Power Project - Dinosaurs
Powerzone Records
Classic Heavy Metal / Heavy Rock
10 songs (48:35)
Release year: 2006
Powerzone Records
Reviewed by Mike
Surprise of the month

Here's an interesting "supergroup" of sorts. Vocalist Carl Sentance (Krokus, Geezer Butler Band, etc…), guitarist Carlos Cavazo (Quiet Riot), bassist Jeff Pilson (Dokken), and drummer Vinnie Appice (Dio, Black Sabbath) have teamed up to deliver a hard hitting slab of old school metal. The album title is very appropriate. None of the band members can exactly be considered youthful, but that doesn't mean they still don't know how to make some good music. Also as the name would indicate, this album is very old school in nature. There is no attempt to sound relevant in today's music scene or any other such nonsense. Dinosaurs is a classic metal album that is very much an excellent trip back in time.

Musically and sonically, this album sounds like it came from a vault that has been locked for 2 decades. I don't mean that in a bad way at all. The production is very much up to today's standards, but it sounds like the band used vintage equipment to create this album. I could be wrong on that count, but the guitar tone has a classic feel to it, very similar to the Dio era Black Sabbath albums. In other words, the band has done a magnificent job in capturing that special old school sound without sacrificing sound quality in the process.

Continuing what I said above, Dinosaurs certainly carries a strong vibe of Dio era Black Sabbath and even the first few Dio solo albums. I'm sure this is no accident considering that Vinne Appice is pounding the skins on this album. For example, Boats of Despair is strikingly close to Country Girl (from the Mob Rules album) with its slow, but very deliberate and hard hitting rhythm. The rhythm section is just stupendous on this album, with Jeff Pilson dishing out some very effective bass guitar riffs (She Went Away is a prime example). Jeff gives each of the songs a very solid backbone with his bass playing, very much showing a Black Sabbath influence in that regard. If you like the bottom end sound of an album like Heaven and Hell, I think you'll really enjoy the sonics on Dinosaurs. Vinnie Appice hasn't lost a beat through the years. He keeps things interesting and energetic throughout; never becoming predictable or repetitious. As most of the songs on this album are uptempo (the aforementioned doomy Boats of Despair and Indian Path being the only real exceptions), his drumming is extremely reminiscent of Holy Diver and Last in Line, which translates into two thumbs up in my book. Carlos Cavazo also shines on this album. He lights up the album with countless solos and shreds that have the prominence and flamboyance of yesteryear, the kind that are just born to be played live onstage in front of thousands of head banging metal fanatics. I guess the music of Quiet Riot never gave Carlos the platform to dazzle like he does on this album. Of course, the music presented here is a lot more heavy and aggressive than anything Quiet Riot has done, and I have to say that the man has nailed the part here. His performance combined with Pilson's very active bass playing makes for a very impressive guitar attack on this album that never gets old or tired, even after numerous listens. Vocalist Carl Sentance had a one album stint with Krokus; 1999's Round 13. He has a smooth and melodic, mid to high range voice that contains elements of Tony Martin and even Robert Plant at times. It's pretty easy for the well performed music behind him to steal the spotlight, but Carl deserves credit here too. He is able to add another dimension to the songs with his very passionate and energetic delivery; and is plenty capable of enhancing the melodies when needed.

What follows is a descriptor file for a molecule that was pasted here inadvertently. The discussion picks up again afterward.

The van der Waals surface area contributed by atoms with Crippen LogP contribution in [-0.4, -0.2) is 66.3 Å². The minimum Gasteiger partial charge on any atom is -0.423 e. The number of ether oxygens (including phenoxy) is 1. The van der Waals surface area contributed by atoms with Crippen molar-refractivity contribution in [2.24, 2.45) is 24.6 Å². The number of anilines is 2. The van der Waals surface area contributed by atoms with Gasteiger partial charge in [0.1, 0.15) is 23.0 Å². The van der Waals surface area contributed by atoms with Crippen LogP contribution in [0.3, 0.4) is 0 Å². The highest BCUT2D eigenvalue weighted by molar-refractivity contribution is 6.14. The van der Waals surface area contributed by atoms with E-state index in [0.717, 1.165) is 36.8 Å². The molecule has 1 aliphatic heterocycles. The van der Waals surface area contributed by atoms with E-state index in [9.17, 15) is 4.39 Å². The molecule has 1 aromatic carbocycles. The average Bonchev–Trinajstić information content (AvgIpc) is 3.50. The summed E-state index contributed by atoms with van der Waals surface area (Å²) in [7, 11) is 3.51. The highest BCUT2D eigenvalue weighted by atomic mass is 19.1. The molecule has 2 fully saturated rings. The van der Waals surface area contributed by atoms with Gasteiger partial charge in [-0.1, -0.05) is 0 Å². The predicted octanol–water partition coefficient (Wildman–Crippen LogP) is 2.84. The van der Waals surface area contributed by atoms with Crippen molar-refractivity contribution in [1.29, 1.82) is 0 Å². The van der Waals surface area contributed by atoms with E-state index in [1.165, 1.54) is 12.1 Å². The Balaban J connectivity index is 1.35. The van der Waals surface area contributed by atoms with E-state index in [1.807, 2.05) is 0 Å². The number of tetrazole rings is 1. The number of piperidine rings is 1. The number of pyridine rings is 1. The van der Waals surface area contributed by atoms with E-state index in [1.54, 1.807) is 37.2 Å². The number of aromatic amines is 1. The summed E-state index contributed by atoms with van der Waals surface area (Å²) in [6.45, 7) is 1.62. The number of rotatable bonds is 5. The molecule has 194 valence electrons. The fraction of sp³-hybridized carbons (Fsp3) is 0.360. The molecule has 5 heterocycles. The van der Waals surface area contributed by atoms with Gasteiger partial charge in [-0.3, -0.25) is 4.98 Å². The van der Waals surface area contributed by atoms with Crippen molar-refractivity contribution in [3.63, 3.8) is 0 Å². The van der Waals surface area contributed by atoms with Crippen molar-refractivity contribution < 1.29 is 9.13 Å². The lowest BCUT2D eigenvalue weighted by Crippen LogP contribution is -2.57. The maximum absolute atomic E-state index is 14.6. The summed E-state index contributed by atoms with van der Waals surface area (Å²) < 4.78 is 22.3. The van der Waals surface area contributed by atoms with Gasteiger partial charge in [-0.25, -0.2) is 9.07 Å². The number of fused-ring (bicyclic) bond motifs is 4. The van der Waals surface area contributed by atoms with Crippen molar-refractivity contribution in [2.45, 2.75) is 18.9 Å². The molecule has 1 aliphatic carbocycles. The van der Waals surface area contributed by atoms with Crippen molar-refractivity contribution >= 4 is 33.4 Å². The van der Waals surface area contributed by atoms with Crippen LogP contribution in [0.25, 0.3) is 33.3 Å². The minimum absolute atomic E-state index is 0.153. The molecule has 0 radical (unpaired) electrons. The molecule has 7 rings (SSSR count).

Fans of old school metal shouldn't miss this album; particularly fans of Dio's solo and Black Sabbath work of the early to mid 1980's. Although nothing new, Dinosaurs is a outstanding slab of classic 80's metal performed be well respected veterans of the scene that very much live up their capabilities here. There is no attempt whatsoever for these guys to follow any of today's trends or styles. They simply do what they do best, and the end result demonstrates that they very much have something worthwhile to offer the genre. Hopefully this isn't just a one and done project.

Killing Songs :
Mind Control, Dinosaurs, War is Over, Zombies
Mike quoted 84 / 100
1 readers voted
Your quote was: 99.
Change your vote

There are 3 replies to this review. Last one on Wed May 24, 2006 9:28 pm
View and Post comments